February 6, 2016

Not All Low Carb Diets are Ketogenic – Part 2

The following are general guidelines for ketogenic diets:

Carbohydrate - Most of what determines how ketogenic a diet is how much carbohydrate is eaten, as well the individual's own metabolism and activity level. A diet of less than 50 or 60 grams of net (effective) carbohydrate per day is generally ketogenic. However, athletes and people with healthy metabolisms may be able to eat 100 or more grams of net carbohydrate in a day and maintain a good level of ketosis, while an older sedentary person with Type 2 diabetes may have to eat less than 30 net grams to achieve the same level.

I personally do well on 30 to 50 grams of carbohydrates per day. A nutritionist supports me in planning the carbohydrates to not overdo the total and take me out of ketogenic.

Protein - When people first reduce carbohydrates in their way of eating, it doesn't seem as though the amount of protein they eat is as important to ketosis as it often becomes later on. For example, people on the Atkins diet often eat fairly large amounts of protein in the early stages and remain in ketosis. However, over time some (perhaps most) people need to be more careful about the amount of protein they eat as the bodies of many people seem to "get better" at converting protein into glucose (gluconeogenesis). At that point, each individual needs to experiment to see if too much protein is throwing them out of ketosis and adjust as necessary.

Fat - Most of the calories in a ketogenic diet come from fat, which is used for energy. The exact amount of fat a person needs to eat will depend on carbohydrate and protein intake, how many calories they use during the day, and whether they are losing weight (using their body fat for energy). Depending on these factors, somewhere in the range of 60-80% of calories will come from fats on a ketogenic diet (even up to 90% on, for example, the Ketogenic Diet for Epilepsy). People tend not to overeat on diets this high in fat, so calorie counting is rarely necessary.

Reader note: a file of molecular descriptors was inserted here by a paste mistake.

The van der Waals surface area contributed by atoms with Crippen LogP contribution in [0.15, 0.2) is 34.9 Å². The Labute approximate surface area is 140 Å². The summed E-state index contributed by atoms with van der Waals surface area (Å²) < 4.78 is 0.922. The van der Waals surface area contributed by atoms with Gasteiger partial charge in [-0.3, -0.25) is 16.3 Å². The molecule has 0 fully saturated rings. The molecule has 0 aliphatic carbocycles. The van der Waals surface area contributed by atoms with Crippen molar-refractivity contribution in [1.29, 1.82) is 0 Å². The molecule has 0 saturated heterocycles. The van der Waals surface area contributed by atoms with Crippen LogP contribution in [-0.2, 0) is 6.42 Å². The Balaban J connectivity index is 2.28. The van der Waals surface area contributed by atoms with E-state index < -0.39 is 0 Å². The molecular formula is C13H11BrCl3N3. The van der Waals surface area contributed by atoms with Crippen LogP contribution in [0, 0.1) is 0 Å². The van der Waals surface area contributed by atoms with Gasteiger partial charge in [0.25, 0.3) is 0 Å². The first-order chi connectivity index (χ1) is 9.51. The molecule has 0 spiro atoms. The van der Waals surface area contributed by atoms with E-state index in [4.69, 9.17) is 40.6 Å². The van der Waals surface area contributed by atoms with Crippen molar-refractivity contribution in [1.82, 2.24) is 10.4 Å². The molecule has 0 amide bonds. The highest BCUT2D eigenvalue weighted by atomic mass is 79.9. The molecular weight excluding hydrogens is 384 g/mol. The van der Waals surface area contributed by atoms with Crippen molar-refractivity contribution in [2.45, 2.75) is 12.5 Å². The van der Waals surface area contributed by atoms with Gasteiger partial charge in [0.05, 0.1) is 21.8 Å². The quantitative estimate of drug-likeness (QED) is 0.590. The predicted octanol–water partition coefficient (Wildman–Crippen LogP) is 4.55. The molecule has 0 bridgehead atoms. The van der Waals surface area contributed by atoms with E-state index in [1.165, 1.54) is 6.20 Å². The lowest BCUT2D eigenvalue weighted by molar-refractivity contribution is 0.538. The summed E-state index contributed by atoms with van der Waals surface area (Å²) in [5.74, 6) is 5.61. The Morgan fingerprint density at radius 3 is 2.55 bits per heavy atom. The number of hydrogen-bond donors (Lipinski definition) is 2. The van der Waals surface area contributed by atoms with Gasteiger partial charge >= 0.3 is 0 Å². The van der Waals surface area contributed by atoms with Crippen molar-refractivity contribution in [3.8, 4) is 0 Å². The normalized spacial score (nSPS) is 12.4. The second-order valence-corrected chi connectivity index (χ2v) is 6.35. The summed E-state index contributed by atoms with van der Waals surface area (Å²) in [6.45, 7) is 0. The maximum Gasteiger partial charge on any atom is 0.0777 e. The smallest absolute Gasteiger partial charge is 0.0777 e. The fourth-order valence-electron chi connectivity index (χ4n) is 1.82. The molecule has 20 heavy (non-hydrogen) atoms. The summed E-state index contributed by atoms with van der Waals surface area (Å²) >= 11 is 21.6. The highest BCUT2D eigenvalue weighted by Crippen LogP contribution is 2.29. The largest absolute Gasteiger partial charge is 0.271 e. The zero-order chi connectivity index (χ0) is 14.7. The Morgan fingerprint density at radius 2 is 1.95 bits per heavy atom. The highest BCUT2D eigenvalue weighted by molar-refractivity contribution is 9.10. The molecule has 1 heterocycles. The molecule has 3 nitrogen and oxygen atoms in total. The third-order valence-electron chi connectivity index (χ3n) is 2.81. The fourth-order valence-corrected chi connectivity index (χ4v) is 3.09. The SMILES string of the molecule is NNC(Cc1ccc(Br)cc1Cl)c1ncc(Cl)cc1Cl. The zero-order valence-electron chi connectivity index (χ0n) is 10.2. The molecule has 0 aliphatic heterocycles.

When eating this large amount of fat, you can imagine that the types of fats consumed are very important. Many authors advise steering clear of oils that are high in polyunsaturated omega-6 fats (soy, corn, cottonseed, safflower, etc). Dr. Stephen Phinney, who has been doing research on ketogenic diets since the 1980's, has observed that people don't do as well when they are consuming a lot of these oils (mayonnaise and salad dressings are a common source). This could be because omega-6 fats can be inflammatory, especially in large amounts, or some other factor, but people didn't feel as well or perform as well athletically in his experiments.

On the other hand, fats high in medium-chain triglycerides, such as coconut oil and MCT oil are often encouraged, as these fats are easily turned into ketones by the body. In general, people on the ketogenic way of eating tend to consume a lot of foods high in monounsaturated and saturated fats such as olive oil, butter (often butter from grass-fed cows is recommended), avocado, and cheeses. The "high oleic" types of safflower and sunflower oils (but not the regular forms of these oils) are also good choices, as they are high in monounsaturated fats and low in polyunsaturates. This way of eating also avoids canola, soybean oils, and other vegetable oils.

I would seriously urge everyone to stop using the term diet to refer to ketogenic way of eating. Call it a food plan or better yet name it “way of eating” because this is something you need to do if you have type 2 diabetes. Diets often fail and are short-term at best and with the problems discussed in 'Part 1' (yesterday's blog), you will need to use this for the long-term.

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